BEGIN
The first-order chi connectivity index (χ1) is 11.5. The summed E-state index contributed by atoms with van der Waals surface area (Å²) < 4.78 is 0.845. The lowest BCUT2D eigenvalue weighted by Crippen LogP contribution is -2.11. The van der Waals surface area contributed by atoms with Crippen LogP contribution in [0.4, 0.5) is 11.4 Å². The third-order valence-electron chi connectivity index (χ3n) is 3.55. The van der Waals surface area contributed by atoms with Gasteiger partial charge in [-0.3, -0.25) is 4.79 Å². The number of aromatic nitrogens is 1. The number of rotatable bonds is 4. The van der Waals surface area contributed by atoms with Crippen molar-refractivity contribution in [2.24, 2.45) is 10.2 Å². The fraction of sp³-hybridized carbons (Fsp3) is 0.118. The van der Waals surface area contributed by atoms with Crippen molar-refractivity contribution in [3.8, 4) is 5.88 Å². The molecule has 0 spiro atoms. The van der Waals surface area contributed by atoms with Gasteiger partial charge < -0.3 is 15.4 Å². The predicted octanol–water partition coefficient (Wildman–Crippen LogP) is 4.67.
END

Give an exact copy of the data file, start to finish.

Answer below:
The first-order chi connectivity index (χ1) is 11.5. The summed E-state index contributed by atoms with van der Waals surface area (Å²) < 4.78 is 0.845. The lowest BCUT2D eigenvalue weighted by Crippen LogP contribution is -2.11. The van der Waals surface area contributed by atoms with Crippen LogP contribution in [0.4, 0.5) is 11.4 Å². The third-order valence-electron chi connectivity index (χ3n) is 3.55. The van der Waals surface area contributed by atoms with Gasteiger partial charge in [-0.3, -0.25) is 4.79 Å². The number of aromatic nitrogens is 1. The number of rotatable bonds is 4. The van der Waals surface area contributed by atoms with Crippen molar-refractivity contribution in [2.24, 2.45) is 10.2 Å². The fraction of sp³-hybridized carbons (Fsp3) is 0.118. The van der Waals surface area contributed by atoms with Crippen molar-refractivity contribution in [3.8, 4) is 5.88 Å². The molecule has 0 spiro atoms. The van der Waals surface area contributed by atoms with Gasteiger partial charge < -0.3 is 15.4 Å². The predicted octanol–water partition coefficient (Wildman–Crippen LogP) is 4.67.